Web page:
• Never participate in a manual activity of any sort (texting, writing notes) while on the road.
  • If you pick up food on the go, wait until you arrive at your destination before eating.

Life is increasingly hectic and hurried, but you choose how you handle your daily challenges. Before turning that key, take a moment to fix your mind on what you’re doing. Commit to being safe and responsible on the road—it can make all the difference.

Don’t Give Up On New Year’s Resolution!

If you are about to break your 2017 New Year’s resolution, you aren’t alone. Some statistics find that up to 92 percent of us never meet our goal. However, you can beat the odds this year by employing some of these strategies that the successful 8 percent use to reach their goals. Half of the tips involve setting yourself up for success by thinking through your resolution and being realistic. The other half help with keeping you motivated and on track. Planning and executing your resolution are equally important.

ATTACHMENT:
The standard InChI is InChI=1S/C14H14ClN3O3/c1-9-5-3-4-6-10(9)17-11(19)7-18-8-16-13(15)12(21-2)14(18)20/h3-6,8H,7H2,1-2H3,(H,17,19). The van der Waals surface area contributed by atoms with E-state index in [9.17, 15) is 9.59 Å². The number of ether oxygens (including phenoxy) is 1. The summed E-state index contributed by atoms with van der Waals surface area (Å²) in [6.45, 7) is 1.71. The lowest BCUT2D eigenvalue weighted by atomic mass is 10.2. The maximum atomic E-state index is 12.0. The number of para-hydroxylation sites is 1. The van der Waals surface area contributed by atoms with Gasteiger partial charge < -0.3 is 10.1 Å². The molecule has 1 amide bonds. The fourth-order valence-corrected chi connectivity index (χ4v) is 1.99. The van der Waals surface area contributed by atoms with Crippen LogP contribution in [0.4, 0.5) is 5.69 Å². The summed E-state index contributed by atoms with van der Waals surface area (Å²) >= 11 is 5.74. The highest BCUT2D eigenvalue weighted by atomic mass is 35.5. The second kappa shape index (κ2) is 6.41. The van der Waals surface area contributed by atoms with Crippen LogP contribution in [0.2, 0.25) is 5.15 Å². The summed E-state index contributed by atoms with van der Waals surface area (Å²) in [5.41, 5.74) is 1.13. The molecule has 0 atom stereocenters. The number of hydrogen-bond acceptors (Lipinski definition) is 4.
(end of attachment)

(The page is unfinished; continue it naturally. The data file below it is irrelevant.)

Write down a complete resolution.

People remember things they write down, so place your resolution somewhere you see it every day, such as taped to the bathroom mirror. Move this reminder to a new location every three-four days so you don’t start overlooking it. This process of actually touching it will also reinforce your commitment. Think through your resolution, including why you want to meet your goal. Understand the motivation behind the resolution. Do you want to lose that 40 pounds to lower your cholesterol or to drop three pants sizes? Understanding what you will gain by keeping your resolution will help keep you on track.